Friday, November 6, 2009
Rabbi Angel on Parashat Vayera
The Charisma Conundrum
By Rabbi Marc D. Angel
Some years ago, I learned about a doctoral dissertation that explored the nature of charisma. The author spent many hours talking with and observing individuals who were widely regarded as being very successful in their interpersonal relationships. Among the group of charismatic people were clergy, doctors, teachers, businesspeople, and a bartender.
What qualities did these individuals have that made others feel attracted to them? What was at the root of their charisma? Why were these men and women so highly regarded among their peers?
The author of the dissertation found basic threads that tied them all together. Charismatic individuals all demonstrate enthusiasm for what they do; they love their work. They enjoy meeting challenges. They desire to share their enthusiasm with others, and to do things for others. They are successful with people, because they genuinely feel a commitment to others.
An enthusiastic person inspires enthusiasm in others. An idealistic individual inspires idealism in others. Charisma is a function of one's inner enthusiasm, love and overflowing commitment to others. To the extent that a person can convey these qualities to others, his/her charismatic power is enhanced.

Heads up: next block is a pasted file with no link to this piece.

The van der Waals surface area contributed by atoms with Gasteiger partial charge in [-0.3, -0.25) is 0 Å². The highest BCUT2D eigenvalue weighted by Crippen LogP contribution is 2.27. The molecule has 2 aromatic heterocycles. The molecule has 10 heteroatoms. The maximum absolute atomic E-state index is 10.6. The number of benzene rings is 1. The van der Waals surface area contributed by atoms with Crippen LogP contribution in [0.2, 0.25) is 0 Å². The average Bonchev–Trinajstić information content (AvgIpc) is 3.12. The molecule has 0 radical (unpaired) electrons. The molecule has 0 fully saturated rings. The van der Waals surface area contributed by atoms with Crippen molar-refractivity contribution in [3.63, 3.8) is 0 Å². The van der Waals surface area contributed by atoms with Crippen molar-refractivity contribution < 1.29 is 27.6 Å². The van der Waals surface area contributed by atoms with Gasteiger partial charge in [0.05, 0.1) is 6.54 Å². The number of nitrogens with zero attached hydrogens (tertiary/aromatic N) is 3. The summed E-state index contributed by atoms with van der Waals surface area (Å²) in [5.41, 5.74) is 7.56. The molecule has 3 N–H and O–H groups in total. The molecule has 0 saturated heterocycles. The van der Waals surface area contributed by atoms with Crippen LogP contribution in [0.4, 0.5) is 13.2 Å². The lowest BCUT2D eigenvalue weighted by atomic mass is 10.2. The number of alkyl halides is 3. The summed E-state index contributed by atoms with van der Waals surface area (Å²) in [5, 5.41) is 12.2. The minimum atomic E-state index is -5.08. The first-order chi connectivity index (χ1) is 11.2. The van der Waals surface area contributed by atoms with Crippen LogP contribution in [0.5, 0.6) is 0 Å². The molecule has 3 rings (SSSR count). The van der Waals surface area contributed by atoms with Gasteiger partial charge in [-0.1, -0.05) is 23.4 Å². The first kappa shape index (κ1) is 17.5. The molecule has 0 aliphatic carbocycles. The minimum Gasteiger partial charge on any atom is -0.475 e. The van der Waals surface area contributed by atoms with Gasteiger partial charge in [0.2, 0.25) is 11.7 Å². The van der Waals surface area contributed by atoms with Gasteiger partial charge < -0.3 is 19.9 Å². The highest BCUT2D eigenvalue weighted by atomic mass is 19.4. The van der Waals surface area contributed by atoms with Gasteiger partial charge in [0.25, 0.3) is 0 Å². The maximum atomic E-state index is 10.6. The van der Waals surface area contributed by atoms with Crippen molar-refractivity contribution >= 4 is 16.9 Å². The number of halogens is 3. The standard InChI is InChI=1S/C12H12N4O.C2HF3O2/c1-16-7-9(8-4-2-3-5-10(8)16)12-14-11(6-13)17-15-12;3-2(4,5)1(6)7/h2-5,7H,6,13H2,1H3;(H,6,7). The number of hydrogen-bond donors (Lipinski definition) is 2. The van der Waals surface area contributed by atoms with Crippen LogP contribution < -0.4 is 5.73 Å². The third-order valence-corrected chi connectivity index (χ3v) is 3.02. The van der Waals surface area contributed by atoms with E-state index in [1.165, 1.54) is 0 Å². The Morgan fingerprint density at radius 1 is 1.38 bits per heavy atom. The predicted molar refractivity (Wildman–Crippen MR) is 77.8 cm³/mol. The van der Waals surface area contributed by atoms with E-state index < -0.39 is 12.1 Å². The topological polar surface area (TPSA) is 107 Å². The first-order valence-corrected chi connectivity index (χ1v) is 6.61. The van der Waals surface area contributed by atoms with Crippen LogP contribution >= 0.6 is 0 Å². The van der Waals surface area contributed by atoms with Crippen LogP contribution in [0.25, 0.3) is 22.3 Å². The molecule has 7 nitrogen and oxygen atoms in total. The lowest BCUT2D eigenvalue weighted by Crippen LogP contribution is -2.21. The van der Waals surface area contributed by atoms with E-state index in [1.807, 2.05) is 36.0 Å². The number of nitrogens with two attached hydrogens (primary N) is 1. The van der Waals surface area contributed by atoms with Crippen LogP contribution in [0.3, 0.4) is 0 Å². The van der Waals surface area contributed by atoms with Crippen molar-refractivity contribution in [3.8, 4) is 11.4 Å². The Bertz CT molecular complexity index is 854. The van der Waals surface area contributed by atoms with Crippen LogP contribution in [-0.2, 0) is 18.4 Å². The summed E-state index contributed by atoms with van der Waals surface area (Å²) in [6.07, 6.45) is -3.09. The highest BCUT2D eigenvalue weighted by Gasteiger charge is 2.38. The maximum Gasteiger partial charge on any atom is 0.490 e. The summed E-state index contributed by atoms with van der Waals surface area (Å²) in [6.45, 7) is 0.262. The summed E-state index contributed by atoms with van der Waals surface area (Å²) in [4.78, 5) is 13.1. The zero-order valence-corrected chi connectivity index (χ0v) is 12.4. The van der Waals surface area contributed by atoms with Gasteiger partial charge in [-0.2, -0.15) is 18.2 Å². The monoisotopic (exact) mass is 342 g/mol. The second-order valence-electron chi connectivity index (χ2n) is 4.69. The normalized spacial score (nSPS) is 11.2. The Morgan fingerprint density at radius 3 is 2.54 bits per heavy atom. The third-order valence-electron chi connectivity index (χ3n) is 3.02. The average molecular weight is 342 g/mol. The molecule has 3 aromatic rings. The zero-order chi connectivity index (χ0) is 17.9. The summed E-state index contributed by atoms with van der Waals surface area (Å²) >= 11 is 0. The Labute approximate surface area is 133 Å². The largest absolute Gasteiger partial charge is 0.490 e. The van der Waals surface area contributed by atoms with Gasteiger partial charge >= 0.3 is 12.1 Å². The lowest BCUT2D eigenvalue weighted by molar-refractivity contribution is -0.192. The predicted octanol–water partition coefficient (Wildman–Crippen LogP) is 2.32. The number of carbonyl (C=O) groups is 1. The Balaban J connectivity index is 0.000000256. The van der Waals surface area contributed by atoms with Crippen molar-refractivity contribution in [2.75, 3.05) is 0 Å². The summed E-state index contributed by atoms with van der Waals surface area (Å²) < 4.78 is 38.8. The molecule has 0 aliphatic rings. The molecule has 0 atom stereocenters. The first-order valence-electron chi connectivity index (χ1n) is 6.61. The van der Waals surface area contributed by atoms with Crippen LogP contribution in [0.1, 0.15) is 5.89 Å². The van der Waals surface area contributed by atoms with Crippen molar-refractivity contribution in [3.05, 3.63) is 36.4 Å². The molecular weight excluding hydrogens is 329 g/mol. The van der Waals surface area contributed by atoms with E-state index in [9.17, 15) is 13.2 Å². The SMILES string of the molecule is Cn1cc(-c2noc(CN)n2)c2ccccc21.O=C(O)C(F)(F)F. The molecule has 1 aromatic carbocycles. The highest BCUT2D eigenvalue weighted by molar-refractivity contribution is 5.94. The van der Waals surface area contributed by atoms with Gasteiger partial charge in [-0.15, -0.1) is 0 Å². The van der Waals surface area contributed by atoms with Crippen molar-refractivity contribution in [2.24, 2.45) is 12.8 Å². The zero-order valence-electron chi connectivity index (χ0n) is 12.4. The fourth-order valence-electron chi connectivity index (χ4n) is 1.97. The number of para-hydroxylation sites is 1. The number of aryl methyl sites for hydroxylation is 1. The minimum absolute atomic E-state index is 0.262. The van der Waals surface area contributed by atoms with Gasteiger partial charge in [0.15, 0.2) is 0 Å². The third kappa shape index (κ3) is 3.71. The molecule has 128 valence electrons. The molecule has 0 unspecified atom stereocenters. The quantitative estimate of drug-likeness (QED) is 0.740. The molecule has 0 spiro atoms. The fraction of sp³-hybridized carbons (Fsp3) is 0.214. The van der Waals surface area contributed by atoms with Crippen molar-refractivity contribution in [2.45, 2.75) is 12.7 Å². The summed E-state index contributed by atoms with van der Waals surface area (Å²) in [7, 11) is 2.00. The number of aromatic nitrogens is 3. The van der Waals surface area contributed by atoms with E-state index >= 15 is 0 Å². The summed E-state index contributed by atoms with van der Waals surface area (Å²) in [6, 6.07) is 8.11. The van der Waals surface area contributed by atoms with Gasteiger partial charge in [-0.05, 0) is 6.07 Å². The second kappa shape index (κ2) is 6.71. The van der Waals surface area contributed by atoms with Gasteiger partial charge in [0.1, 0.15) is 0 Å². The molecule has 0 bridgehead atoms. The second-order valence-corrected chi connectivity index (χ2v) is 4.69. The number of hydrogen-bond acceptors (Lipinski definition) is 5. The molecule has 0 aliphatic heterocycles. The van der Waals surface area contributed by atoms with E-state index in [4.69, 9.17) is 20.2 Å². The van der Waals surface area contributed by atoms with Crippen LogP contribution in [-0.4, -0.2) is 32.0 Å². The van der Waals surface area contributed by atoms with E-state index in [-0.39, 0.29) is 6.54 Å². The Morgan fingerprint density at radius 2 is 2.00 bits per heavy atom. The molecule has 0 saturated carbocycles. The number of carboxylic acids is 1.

This week's Parasha opens with a description of Abraham's hospitality to three strangers. The Torah emphasizes Abraham's alacrity--he rushed out to greet them, he told Sarah to hurry to bake bread, he ran to find a suitable meal for his guests. The Midrash points out features of Abraham's hospitality: he kept his tent open on all four sides in order to encourage guests to enter; he fed them well and taught them to offer blessings to God; he was the embodiment of "hesed"--kindness and compassion.
Abraham was charismatic. He founded a new religious worldview and he made many converts. Why were they attracted to him and his message? Because he was so enthusiastic, loving, and helpful; because he had a great message and was able to communicate it to them.
The Midrash teaches that Abraham and Sarah were both overflowing with love of God and love of humanity. Abraham converted the men, and Sarah converted the women. They were overwhelmingly successful because they were able to attract people to themselves and to their ideas.
Few people can reach the level of charisma of Abraham and Sarah, and few will be able to change the world so dramatically. However, everyone can raise his/her "charisma quotient" by becoming more energized with one's own work; by demonstrating greater enthusiasm for one's ideals; by devoting more time and effort to reaching out and helping others in an honest and loving way.
Erich Fromm noted: "Most people fail in the art of living not because they are inherently bad or so without will that they cannot live a better life; they fail because they do not wake up and see when they stand at a fork in the road and have to decide."
Charisma entails a constant awareness of life's challenges, an enthusiasm to meet those challenges, and the ability to make decisions in an intelligent way.
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